I had the particular pleasure of spending last weekend in Seattle with my one of my very best friends and favorite foodies, one Mr. Taylor Gruman, who gave me an amazing culinary tour of some of the best Seattle has to offer.
I’m pretty sure we consumed multiple pigs worth of pork dishes over the weekend, beginning at the amazing Italian restaurant Cacina Spinasse. We started out with prosciutto and peaches with a balsamic-based sauce. Can you really go wrong with prosciutto and fruit? I’m pretty sure the answer is no, but this was elevated to a whole new level of awesome. Next up: sliced cold pork loin with a tuna sauce. I have to say I was slightly skeptical, but it actually makes for a really interesting and tasty dish. Then it was on to an egg-based pasta called tarjarin topped with butter and sage and an insane ragu (pictured below). It made it into NY Mag’s Grub Street blog posting titled “Pasta Porn 101”, and it’s definitely not far off - I practically had a foodgasm.
We moved on to the main course, and yet more pork. I had the pork belly with diced pickled apples and baby potatoes and it was spectacular - like I said, I’m a sucker for fruit and meat. Gruman had the pork shoulder with cucumber, of course it was also delicious. But the highlight may have been the dessert: goat cheese mouse with ginger and caramelized puff pastry. It was delicate and clean with a very slight tangy edge; delectable but not too sweet. De-lish! The perfect ending to a near-perfect meal.
Luckily we made it just in the nick of time to catch lunch. The first thing you need to know is that the major decoration is several large oil portraits of none other than Hulk Hogan, Rowdy Piper, and Ken Griffy Jr. The second, is that Revel is owned by a husband and wife duo of Rachel Yang and Seif Chirchi. The food, while AMAZING was hard to describe as a genre, so I’ll let them do it (from their website):
Rachel’s Korean heritage informs her flavors through her impeccable training in classic French technique. Seif, raised in Chicago, and trained in Portland, Ore. brings a distinctly American flavor to the palate, balancing and complementing his wife both in the kitchen and at home.
Because I trust him implicitly in all matters culinary, I let Gruman do the choosing, and he definitely didn’t fail. We started with the corned lamb, arugula, and spicy nuoc cham salad, tender and just enough spice to make it interesting without over powering. Then on to the smoked pork belly, sauerkraut, sweet chili noodles, and the short rib, shallot, scallion dumplings - I swear they actually melted in my mouth, so much butter goodness. I also had the blueberry tarragon soda which, aside from being very pretty, was as light and crisp as it sounds, a lot of flavor without any cloying sweetness. Then, just when we thought we were done, chef Seif himself stopped by to say “hi” to Gruman (who, it turns out is something of a scion in the Seattle restaurant scene, thanks to his mom, Lissa Gruman, who’s PR firm reps some of the best restaurants in town, including Revel and Spinasse). Seif is one of those chefs who just exudes an intense love of food and his craft, which is so great to see. Of course, he was kind enough to send us out two of the best desserts I’ve ever had, chocolate bread pudding with caramelized apple and caramel sauce, and caramelized pear and ginger ice cream, candied fennel, and a shortbread cookie. My taste buds just about shorted out from excitement. By the end I was in a total daze of food-enduced euphoria. So there you have it.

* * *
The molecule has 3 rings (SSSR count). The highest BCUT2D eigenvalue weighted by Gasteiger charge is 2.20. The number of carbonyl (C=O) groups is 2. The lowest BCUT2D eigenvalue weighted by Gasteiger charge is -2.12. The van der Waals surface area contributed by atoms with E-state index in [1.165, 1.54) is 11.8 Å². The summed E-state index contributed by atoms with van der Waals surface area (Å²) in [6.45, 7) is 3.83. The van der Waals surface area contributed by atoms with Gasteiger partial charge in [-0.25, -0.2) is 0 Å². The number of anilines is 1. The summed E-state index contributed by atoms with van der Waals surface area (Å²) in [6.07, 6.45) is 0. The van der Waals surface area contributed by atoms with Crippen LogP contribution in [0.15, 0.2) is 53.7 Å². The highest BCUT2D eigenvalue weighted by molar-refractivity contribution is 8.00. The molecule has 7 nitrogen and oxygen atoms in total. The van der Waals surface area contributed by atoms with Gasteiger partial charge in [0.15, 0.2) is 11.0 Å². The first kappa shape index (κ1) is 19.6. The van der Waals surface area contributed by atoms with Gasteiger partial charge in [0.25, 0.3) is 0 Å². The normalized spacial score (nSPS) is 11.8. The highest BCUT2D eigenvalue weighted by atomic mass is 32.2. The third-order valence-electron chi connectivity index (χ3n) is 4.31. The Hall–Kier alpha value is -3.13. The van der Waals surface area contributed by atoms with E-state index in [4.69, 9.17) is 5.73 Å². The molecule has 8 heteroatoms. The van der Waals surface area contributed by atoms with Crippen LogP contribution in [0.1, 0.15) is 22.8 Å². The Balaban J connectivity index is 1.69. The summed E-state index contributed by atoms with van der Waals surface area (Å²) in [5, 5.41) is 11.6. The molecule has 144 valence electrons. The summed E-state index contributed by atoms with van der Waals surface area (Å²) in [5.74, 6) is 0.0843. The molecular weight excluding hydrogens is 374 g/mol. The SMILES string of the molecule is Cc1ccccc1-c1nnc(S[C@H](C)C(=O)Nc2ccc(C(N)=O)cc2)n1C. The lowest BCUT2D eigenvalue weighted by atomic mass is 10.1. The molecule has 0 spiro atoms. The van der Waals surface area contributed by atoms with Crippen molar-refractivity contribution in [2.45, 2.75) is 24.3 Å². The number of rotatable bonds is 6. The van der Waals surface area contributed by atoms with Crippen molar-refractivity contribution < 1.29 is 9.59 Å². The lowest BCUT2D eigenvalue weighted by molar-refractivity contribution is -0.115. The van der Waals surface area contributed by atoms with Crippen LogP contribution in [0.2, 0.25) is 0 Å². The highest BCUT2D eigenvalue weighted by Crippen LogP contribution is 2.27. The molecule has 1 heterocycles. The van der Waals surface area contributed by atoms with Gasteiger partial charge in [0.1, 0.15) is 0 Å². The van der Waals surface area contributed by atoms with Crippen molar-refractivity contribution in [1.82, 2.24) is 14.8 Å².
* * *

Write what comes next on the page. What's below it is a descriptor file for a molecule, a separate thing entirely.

corned lamb salad
blueberry tarragon soda
The last stop on the tour, literally the last thing I did before I was off to the airport, was The Harvest Vine, a Basque-inspired restaurant with one of the most beautiful open kitchens I’ve seen mostly due to the copper overlay in the bar to compliment the copper pots hanging from the ceiling. I really wish I had a photo - I always get so into the food, I need to remind myself to take more pictures… Unfortunately I had double food-blogging fail and also forgot to write down the names of the dishes we had, and of course they’ve since changed the menu for Seattle Restaurant Week, so you’ll have to bare with me. Let’s see… first up we had hot peppers sauteed in olive oil and sea salt. I’m not a huge pepper fan, but these were tasty little buggers. Something about the sea salt tempered the heat but still let the flavor out - I did have a couple that were hotter than the rest, but still not so hot that it overwhelmed the taste. And then there was cheese. Lots of yummy Spanish cheese with various accoutrements, my favorite of which was a candied squash preserve.
The torilla Espanola (egg wrapped with serrrano ham, pictured above) was a good, although we all agreed it could have had a little more kick - would have been great as a brunch item. After that we moved on to scallops with jamon foam, pork with potatoes, and my personal favorite of the evening: thin slices of cold smoked duck breast served with tomato jam. It was light and juicy and the the tomato jam added just enough acid to cut through the fat.
For dessert we chose the chocolate walnut tart (above), the perfect ending to a pretty near-perfect weekend.